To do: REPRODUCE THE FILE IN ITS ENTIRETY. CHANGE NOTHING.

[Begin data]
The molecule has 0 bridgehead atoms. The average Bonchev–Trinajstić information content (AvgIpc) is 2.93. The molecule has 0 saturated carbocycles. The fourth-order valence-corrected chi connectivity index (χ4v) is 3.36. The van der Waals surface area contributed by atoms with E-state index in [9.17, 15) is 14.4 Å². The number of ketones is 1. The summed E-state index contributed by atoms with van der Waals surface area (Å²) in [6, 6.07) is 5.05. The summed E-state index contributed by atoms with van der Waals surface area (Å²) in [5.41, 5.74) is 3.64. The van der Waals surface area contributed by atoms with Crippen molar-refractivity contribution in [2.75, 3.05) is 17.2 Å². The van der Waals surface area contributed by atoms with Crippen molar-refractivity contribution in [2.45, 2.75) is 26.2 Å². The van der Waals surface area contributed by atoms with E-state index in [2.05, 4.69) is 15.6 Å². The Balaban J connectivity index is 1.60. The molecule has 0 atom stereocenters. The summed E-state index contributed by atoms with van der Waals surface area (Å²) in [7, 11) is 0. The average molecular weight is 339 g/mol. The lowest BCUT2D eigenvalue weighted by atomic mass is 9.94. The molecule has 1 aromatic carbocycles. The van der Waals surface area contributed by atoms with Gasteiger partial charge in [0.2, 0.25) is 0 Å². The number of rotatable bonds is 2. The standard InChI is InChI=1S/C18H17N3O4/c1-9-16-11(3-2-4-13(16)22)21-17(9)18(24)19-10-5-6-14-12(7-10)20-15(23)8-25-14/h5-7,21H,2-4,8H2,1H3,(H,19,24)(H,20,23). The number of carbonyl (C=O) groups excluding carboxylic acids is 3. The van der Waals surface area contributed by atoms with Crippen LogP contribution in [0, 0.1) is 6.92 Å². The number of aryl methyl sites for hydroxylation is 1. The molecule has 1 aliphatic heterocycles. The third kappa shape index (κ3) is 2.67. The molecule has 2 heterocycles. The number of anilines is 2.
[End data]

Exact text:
The molecule has 0 bridgehead atoms. The average Bonchev–Trinajstić information content (AvgIpc) is 2.93. The molecule has 0 saturated carbocycles. The fourth-order valence-corrected chi connectivity index (χ4v) is 3.36. The van der Waals surface area contributed by atoms with E-state index in [9.17, 15) is 14.4 Å². The number of ketones is 1. The summed E-state index contributed by atoms with van der Waals surface area (Å²) in [6, 6.07) is 5.05. The summed E-state index contributed by atoms with van der Waals surface area (Å²) in [5.41, 5.74) is 3.64. The van der Waals surface area contributed by atoms with Crippen molar-refractivity contribution in [2.75, 3.05) is 17.2 Å². The van der Waals surface area contributed by atoms with Crippen molar-refractivity contribution in [2.45, 2.75) is 26.2 Å². The van der Waals surface area contributed by atoms with E-state index in [2.05, 4.69) is 15.6 Å². The Balaban J connectivity index is 1.60. The molecule has 0 atom stereocenters. The summed E-state index contributed by atoms with van der Waals surface area (Å²) in [7, 11) is 0. The average molecular weight is 339 g/mol. The lowest BCUT2D eigenvalue weighted by atomic mass is 9.94. The molecule has 1 aromatic carbocycles. The van der Waals surface area contributed by atoms with Gasteiger partial charge in [0.2, 0.25) is 0 Å². The number of rotatable bonds is 2. The standard InChI is InChI=1S/C18H17N3O4/c1-9-16-11(3-2-4-13(16)22)21-17(9)18(24)19-10-5-6-14-12(7-10)20-15(23)8-25-14/h5-7,21H,2-4,8H2,1H3,(H,19,24)(H,20,23). The number of carbonyl (C=O) groups excluding carboxylic acids is 3. The van der Waals surface area contributed by atoms with Crippen LogP contribution in [0, 0.1) is 6.92 Å². The number of aryl methyl sites for hydroxylation is 1. The molecule has 1 aliphatic heterocycles. The third kappa shape index (κ3) is 2.67. The molecule has 2 heterocycles. The number of anilines is 2.